Social Security Up, I-Bonds Down, Tax Loss Harvesting
Crappy Year, Tax Loss Harvesting
No other words to explain 2022 other than it's been a really crappy year for investors. This has been one of the most difficult environments that most investors have ever experienced, with stocks and bonds firmly negative on the year, rising inflation, a war that continues in Ukraine and Central Banks aggressively raising interest rates.
Year-to-Date Performance of Market Benchmarks (as of 09-30-2022)
- S&P 500 (^SPX) = -24.77%
- Nasdaq (^IXIC) = -32.40%
- Small Company Stocks (^RUT) = -25.86%
- International Stocks (^MSEAFE) = -28.88%
- U.S. Core Bonds (^BBUSATR) = -15.55%
We have covered in past communications that there is a silver lining, higher interest rates for savers of which we haven't seen in years. Money Markets close to a 3% APY, FDIC insured CDs over 4% APY, etc. so while markets recover, you can still earn, albeit less than inflation, on your cash and savings. Read: Get Paid Interest Rates of 2% to 13%
When you experience a market decline, it's a common strategy to harvest tax losses to offset any capital gains and income, with any excess losses carry forward to offset future gains/income and ultimately help lower your taxes.
For Sandbox clients with after-tax investment accounts, we have and will continue to employ this strategy, with a thorough review as we head into year-end. We are mindful of the "wash-sale" rule and we also look to remain neutral on your investment exposure, by selling one position and purchasing an equivalent so that you can participate in a market recovery while using this year's losses to your tax benefit. Read: The Cure for High Inflation May Soon Present a Buying Opportunity
Social Security Benefits +8.7% in 2023
Social Security and Supplemental Security Income (SSI) benefits for approx. 70 million Americans will increase by + 8.7% in 2023.
The 8.7% cost-of-living adjustment (COLA) will begin with benefits payable to more than 65 million Social Security beneficiaries in January 2023. Increased payments to more than 7 million SSI beneficiaries will begin on December 30, 2022.
A Social Security COLA of 8.7% is rare — enjoy it now as this may be the first and possibly the last time that beneficiaries today receive a COLA this high. There have only been three other times since 1975, the start of automatic adjustments, that the COLA was higher — 9.9% in 1979, 14.3% in 1980 and 11.2% in 1981.
Learn More About Social Security COLA (click here)
Series I Bonds - Interest Rate Drop on November 1st
The interest rate on popular Series I savings bonds — intended to protect consumers against inflation — are likely heading down even as inflation continues to surge. The new interest rate for I bonds purchased after the end of October 2022 is estimated to be 6.47%, down from a record 9.62%. The rate is linked to the change in inflation over the six-month period from March to September which, while elevated, slowed from the previous half-year stretch.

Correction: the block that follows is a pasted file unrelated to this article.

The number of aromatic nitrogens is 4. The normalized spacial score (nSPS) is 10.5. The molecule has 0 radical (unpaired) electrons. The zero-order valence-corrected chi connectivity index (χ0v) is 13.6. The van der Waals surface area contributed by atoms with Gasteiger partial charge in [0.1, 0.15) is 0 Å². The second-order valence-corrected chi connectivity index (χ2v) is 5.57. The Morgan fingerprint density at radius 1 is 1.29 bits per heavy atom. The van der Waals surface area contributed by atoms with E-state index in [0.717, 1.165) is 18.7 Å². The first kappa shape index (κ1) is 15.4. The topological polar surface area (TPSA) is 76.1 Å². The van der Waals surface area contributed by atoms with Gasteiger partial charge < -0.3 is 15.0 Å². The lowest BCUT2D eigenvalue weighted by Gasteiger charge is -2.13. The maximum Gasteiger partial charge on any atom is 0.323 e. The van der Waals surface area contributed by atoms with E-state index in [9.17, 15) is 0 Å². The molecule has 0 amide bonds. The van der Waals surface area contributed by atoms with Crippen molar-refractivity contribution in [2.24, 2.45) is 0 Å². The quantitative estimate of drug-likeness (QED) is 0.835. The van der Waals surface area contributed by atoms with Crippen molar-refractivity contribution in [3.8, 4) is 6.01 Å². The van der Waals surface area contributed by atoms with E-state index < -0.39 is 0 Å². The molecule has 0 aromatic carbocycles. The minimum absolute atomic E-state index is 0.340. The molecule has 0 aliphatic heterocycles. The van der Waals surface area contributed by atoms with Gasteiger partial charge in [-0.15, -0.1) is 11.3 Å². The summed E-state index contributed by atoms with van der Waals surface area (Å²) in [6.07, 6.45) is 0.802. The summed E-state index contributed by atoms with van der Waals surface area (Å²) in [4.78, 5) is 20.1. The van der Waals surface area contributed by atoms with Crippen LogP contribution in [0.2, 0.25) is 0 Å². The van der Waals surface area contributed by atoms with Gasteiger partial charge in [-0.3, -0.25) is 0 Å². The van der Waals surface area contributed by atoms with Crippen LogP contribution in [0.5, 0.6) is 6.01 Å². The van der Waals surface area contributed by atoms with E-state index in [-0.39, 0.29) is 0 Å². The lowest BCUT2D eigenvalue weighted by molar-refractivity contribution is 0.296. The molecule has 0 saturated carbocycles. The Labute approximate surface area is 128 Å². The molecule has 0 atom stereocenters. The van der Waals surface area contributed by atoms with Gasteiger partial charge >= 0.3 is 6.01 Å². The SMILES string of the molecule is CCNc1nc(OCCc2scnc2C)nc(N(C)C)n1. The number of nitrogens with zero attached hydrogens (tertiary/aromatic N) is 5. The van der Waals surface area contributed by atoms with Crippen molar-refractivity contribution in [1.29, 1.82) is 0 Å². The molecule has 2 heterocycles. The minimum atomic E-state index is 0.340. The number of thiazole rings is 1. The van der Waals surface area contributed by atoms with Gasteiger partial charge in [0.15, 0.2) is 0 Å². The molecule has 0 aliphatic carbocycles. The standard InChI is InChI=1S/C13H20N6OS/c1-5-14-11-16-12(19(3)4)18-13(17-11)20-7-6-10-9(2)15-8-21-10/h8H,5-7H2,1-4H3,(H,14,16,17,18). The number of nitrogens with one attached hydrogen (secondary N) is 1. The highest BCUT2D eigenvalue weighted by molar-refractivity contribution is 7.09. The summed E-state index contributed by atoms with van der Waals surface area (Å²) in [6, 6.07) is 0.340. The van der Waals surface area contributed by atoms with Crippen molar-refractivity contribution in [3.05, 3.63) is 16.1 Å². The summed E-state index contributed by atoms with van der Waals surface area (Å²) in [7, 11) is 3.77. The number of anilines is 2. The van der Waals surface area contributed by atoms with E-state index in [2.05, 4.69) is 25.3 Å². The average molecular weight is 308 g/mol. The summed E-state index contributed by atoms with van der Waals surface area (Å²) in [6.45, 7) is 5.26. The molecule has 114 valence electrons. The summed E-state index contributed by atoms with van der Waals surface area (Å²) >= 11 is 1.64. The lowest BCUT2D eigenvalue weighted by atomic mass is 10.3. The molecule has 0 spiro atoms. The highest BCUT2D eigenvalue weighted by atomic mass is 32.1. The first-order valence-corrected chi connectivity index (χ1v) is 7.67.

Americans have purchased billions of dollars worth of I bonds this year. At a time of extreme market volatility, they’ve outperformed major stock indexes and bond markets. The government began selling I bonds in 1998 to help households protect their savings from rising prices. That’s made the low-risk investment particularly appealing this year as inflation surged to its highest level in four decades.
The bonds’ interest rate is made up of two components: a fixed rate that has stayed at 0% since 2020 and a variable rate set twice a year that rises and falls with the consumer price index. The Treasury Department sets I bonds’ variable rate on the first day of May and November each year, and the upcoming reset will be based on the CPI data for September that was released last Thursday.
Series I bonds purchased in October will assume the current rate of 9.62% -- for six months, until the end of March. For April 2023, they will assume the new, lower rate of 6.47% -- that will take effect starting November 1st. If you still intend to purchase a Series I Bond, you should consider purchasing prior to October 31, because you still have the opportunity to buy for the next two weeks and lock in six months at 9.62%.
Series I bonds are low risk, but their limitations make them less than perfect for some investors, especially as their rates start to come down. US citizens, residents and government employees can purchase up to $10,000 in I bonds per calendar year. (Those who use their federal income tax refunds may purchase an additional $5,000, which would bring the annual limit to $15,000.) The bonds must be held for a minimum of one year, and cashing them in before five years requires forfeiting interest from the previous three months.
Learn More about Series I Savings Bonds (click here)
Required Minimum Distributions (RMD) for 2022
If you have reached an Age of 72 or older, you have likely received the Required Minimum Distribution (RMD) notice from your retirement account custodians (ie. Fidelity or Schwab). We have copies of this information in our system and if we have not already, we'll begin reaching out over the upcoming month. RMD's are required cash distributions from your pre-tax accounts (IRA, 401k, 403b, TSP, etc.) annually by December 31. You can withdrawal more, but not less and we will withhold for both Federal and State taxes per your guidance.
Qualified Charitable Distributions (QCD) are a great way to reduce the taxes of a RMD and support any charitable inclinations. We can assist with this process and make it very easy. Learn more about QCDs (click here).
In light of the current market environment, there are a variety of strategies to consider on when to take your RMD. Be mindful that it does not have to be one lump sum withdrawal, the distribution can be done over the course of weeks or months, with the only requirement to take the minimum required amount each year (based on IRS factor table).